ReminderDamian’s “siblings” don his colors in his honor, and I think the most significant thing about this is that the Robin closest to Damian, Dick Grayson, isn’t present. Tim and Damian did not get along, Barbara barely knew him, and depending on what continuity you look at, he and Jason were once enemies. None of them were especially fond of Damian, but they fight for him anyway because he’s their family and because Bruce is their family. This battle is bringing the Bat-family together in a way they haven’t been since the Joker’s attack — perhaps even since the New 52 began — and it’s absolutely exhilarating.

Thanks to scenes like the above Damian is a constant presence in the issue — despite being dead — and the reappearance of his pets add to the feeling. Titus the dog, Alfred the cat, and Bat-Cow all appear in practically every page set in the Batcave, serving as a reminder of the dead Robin and of the hole his death has left within the Bat-Family and even within the daily routine at Wayne Manor. Batman and Robin is always at its best when focused on Damian — his life or his death — and the earthbound scenes are a great way to keep that focus tight despite the issue’s far-flung locals and many guest stars.

Suffice it to say, I dug the Hellbat out of this issue (I know, I’m the worst); Tomasi smartly explores Batman’s family and many of the coolest characters and locations in the DC Universe, and Gleason, Gray, and Kalisz bring his words to life in the most exciting and well thought-out ways possible. Shane, did you enjoy this one as much as I did? What did you think of the guest stars? I admit, Tim Drake has felt like the odd man out in the Bat-family to me since the New 52 began and this issue didn’t help to clarify his role or character, and I can see the Cyborg or Batwoman scenes possibly coming across as a little mean-spirited. Thoughts?

Shane: I love that you mention how out of place Tim seemed in the issue, Spencer, because when I first read the comic, I didn’t feel that way. I have absolutely no reason for not feeling that way: Tim Drake does little of value here, and he’s had very few meaningful interactions with the Bat-family in the New 52. Even his involvement in major arcs like Death of the Family have mostly portrayed him as a character that’s just there, and we as readers feel like he should be there, but it just doesn’t quite gel. Tim Drake is really in something of a unique position after Flashpoint: he changed more than most of the other Bat-characters in the relaunch, but didn’t receive nearly enough emphasis as the one character who changed more than him: Barbara Gordon. As a result, he seems to glide along with the Bat-family mostly on inertia, and this issue serves as another example of that. He gets a few odd comments in, but none are essential to him; he doesn’t perform any task or fill any role that another couldn’t just as easily fill. Even his hacker expertise, the star trait of the character from the beginning of the relaunch, is undermined by Batgirl, who seems to perform most of the work on Cyborg’s systems. With her the brains, and Jason Todd the outspoken rebel, what is Tim really doing? Barbara’s more passionate, Dick Grayson is the successor, and both Damian and Alfred make a better claim to being the heart of the family.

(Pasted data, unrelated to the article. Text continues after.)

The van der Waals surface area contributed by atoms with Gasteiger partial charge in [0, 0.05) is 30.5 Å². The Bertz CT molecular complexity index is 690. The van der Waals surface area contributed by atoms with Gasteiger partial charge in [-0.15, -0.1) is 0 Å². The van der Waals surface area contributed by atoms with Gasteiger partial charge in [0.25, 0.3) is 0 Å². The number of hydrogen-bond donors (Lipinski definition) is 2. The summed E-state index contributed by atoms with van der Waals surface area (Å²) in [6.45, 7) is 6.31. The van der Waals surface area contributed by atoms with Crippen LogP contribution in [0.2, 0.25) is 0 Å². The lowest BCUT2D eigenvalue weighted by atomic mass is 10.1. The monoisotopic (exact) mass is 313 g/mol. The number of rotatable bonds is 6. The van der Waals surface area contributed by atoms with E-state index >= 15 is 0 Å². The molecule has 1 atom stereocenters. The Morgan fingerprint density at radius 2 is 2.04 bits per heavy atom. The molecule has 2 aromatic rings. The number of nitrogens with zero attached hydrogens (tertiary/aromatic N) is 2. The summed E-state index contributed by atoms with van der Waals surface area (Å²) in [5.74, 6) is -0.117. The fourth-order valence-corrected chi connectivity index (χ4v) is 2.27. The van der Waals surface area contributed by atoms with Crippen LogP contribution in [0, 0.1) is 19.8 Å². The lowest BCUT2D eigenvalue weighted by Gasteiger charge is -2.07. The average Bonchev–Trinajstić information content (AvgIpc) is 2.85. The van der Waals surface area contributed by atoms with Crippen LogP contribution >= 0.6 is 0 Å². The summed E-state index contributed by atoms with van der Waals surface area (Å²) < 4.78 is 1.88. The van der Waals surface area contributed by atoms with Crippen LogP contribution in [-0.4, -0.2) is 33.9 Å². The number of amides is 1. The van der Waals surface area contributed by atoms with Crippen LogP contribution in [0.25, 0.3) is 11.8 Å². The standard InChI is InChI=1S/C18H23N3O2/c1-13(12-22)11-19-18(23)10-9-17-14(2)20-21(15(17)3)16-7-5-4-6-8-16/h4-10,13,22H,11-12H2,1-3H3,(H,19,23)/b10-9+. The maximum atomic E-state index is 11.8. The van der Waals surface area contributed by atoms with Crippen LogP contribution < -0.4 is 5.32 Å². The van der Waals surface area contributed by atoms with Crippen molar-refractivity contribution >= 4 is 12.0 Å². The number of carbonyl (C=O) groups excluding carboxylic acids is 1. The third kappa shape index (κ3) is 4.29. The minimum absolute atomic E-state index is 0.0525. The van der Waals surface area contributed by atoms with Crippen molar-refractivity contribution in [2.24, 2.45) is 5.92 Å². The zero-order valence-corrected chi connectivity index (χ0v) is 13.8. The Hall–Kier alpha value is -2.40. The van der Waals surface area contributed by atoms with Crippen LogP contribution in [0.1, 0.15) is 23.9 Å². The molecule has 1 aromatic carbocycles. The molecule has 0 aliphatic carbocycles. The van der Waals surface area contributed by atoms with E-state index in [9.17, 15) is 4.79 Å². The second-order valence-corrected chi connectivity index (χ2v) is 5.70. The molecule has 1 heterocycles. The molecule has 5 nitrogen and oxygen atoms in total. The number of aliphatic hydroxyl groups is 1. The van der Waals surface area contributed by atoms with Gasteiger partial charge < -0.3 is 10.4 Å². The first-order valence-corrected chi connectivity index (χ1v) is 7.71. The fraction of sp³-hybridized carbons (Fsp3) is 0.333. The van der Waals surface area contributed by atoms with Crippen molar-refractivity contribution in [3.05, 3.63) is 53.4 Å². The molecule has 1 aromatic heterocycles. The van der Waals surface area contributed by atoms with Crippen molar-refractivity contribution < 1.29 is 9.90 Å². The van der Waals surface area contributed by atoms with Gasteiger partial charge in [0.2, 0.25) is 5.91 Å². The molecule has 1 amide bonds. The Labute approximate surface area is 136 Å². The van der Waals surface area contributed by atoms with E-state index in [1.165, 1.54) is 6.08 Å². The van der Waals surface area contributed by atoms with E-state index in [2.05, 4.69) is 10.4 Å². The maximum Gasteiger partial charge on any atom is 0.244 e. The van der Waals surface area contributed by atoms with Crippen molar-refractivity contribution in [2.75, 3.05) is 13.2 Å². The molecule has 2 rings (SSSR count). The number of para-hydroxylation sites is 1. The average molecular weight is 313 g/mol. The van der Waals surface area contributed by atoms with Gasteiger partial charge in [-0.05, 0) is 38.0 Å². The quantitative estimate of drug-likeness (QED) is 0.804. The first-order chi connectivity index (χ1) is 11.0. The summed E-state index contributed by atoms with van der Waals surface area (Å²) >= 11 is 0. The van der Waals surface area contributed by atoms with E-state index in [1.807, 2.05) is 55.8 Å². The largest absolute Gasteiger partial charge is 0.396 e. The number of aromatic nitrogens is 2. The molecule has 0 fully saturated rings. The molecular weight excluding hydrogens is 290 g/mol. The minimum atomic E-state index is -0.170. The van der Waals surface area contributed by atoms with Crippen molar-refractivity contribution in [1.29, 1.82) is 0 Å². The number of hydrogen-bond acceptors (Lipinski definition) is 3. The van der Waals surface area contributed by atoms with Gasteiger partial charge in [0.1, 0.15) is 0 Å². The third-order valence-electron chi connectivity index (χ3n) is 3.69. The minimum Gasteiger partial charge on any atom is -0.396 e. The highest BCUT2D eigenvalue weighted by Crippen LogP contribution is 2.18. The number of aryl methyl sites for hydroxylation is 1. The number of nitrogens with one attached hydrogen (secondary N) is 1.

But nothing here is really about Tim Drake, either. Not the issue, the story arc, or even the series. Here, we’re focusing on, well, Batman and Robin, and it’s a significant issue in many ways. We’re comfortably in the middle of the story arc, and that usually means one of two things: either a padded issue of irrelevant scenes because the writer couldn’t quite get from A to B fast enough, or a tense series of important events to set the stage for the conclusion. Tomasi definitely gives us the latter, as virtually every major character in the story arc definitively draws a line in the sand. Batman has declared war on Apokolips. This is significant for any number of reasons, not least of which that he’s an ordinary human. One might envision Superman going against Apokolips, or Wonder Woman, or even the Green Lanterns, with their current New Gods crossover, but Batman, especially in his own titles, is about as street level as DC heroes can get. He knows that he probably won’t win this, that the Hellbat suit could cause him to die trying, and that even if he succeeds — even if he brings Damian home, dead or alive — that this could well lead to a significant reprisal against Earth. Bruce Wayne is not stupid. But he’s risking everything, against impossible odds — for family.